What To Do in Baphuon - Temple running or Climbing up the top tiers
Baphuon, A three-tiered temple mountain dedicated to Hindu god Shiva but later on converted into a Buddhist temple. It is roughly 50 meters high up to its towers.

Faded Neon Photo:
Multiple towers of faces of Bayon
Prasat Bayon. The last state temple built at Angkor, and the only Angkorian state temple built primarily as a Mahayana Buddhist shrine dedicated to the Buddha, though a great number of minor and local deities were also encompassed as representatives of the various districts and cities of the realms. The site has undergone modern restoration since 20th century by the French government and afterwards (1995) with the Japanese.

Graduated Tint in Boost Photo:
Four of the 216 gigantic faces of the temple towers of Bayon being concluded as that of king Jayavarman VII though others claimed it as Bodhisattva of compassion called Lokesvara.

Saturated Photo: pathway towards the entry of the Angkor Wat complex
Sepia Photo:
approaching the entrance of the complex
Cool Hued Heat Map Photo:
After the entrance gate towards the Angkor Wat itself

Angkor Wat. The largest Hindu temple complex and the largest religious monument in the world. It was built by king Suryavarman II but eventually dedicated to Vishnu. As the best-preserved temple, it is the only one to have remained as a significant religious center - first Hindu afterwards Buddhist. It has become the symbol of Cambodia as shown in the nation's flag, and the country's prime attraction for visitors.

Drop Shadow Photo:
Angkor Wat's reflection in a nearby pond at the complex

Infrared/Inverted Color Photo:
Prasat Angkor Wat or Temple City, is admired for the grandeur and harmony of its architecture, its extensive bas-reliefs and for the numerous devatas adorning its walls.

Temples information courtesy of Wikipedia.

  • In order to get to the Angkor Archaeological Park (your tuktuk will bring you there), you need to buy an admission pass starting at USD20 for a day entry. If staying longer in Siem Reap, buying a 3-day pass would save you USD20 or a one-week pass for only USD60. Temples can be covered within 3 full days even for snail-movers.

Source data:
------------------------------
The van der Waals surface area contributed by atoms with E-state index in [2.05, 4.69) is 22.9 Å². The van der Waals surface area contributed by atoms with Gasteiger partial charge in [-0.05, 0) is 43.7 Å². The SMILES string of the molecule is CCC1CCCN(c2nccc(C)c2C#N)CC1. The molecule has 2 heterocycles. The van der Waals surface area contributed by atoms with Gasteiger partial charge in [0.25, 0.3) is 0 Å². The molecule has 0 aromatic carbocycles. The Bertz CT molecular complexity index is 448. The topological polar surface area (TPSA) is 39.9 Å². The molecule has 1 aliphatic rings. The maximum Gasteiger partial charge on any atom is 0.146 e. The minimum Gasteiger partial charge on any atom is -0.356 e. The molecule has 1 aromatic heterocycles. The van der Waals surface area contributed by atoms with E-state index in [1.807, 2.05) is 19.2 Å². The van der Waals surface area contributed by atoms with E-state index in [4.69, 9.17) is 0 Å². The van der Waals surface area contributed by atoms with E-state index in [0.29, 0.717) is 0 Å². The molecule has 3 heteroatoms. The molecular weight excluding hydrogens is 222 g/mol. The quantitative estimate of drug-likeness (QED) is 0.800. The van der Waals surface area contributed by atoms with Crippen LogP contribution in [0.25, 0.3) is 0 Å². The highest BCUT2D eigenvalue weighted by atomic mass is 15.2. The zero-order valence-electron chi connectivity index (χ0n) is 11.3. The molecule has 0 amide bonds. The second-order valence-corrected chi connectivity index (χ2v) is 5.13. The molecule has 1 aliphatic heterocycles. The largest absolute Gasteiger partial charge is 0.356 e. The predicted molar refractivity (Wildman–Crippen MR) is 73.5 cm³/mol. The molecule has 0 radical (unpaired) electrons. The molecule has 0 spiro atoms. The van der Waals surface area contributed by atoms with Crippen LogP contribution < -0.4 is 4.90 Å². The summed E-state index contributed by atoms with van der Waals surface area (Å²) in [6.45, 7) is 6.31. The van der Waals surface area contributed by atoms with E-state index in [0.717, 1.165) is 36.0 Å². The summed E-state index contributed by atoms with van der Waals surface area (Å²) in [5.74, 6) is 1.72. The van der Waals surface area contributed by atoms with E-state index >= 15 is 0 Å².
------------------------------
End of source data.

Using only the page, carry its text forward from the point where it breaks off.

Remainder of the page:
• A lot of accommodation available. We stayed at Hotel 1961 (USD35/room/night good for 3pax with free breakfast) - a Filipino-owned art hotel. The owner was also the one who helped us arrange for our Tuktuk for the Angkor tour  (USD15 inc tips) and transport to Poipet border - car for USD30/car.
  • There are variety of restaurants around - local Khmer food which tasted very good, Piizza, Pasta, American (KFC), etc. Price range USD4-10.
  • Wide array of souvenir items. Bargain price at night markets. Shirts should be as low as USD2.
  • Small bills (USD) are encouraged. No need to convert to local currency.
  • There's a USD15 airport tax one needs to pay.
  • During temple tours, bring lots of hydrates, sun protection/shield and lots of sunblock. Comfy shoes/slippers and light clothing are suggested.

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About Dee

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I was born and raised attune with nature, grew up from the countryside and a strong believer in endless possibilities. I am drawn to adrenaline rush and was never a girly kind but I dig chick flix and plays some music. I started this site during a 6-month distressing/long sojourning away from the corporate world. I gathered all the travels I went and translated them into words. I am not fond of sharing details of my trip and thought looking at the photos I've effort-fully taken was enough. Yet to my amazement reading through it flashes back more wonderful memories like a gush of throwback Thursdays. This is also a good venue to practice writing and to connect. So, thank you for stumbling upon my corner. Sorry I can't update regularly but I hope you'd visit again as my journey continues, find some useful information here and most of all be inspired to go on adventures your own. See you on the road!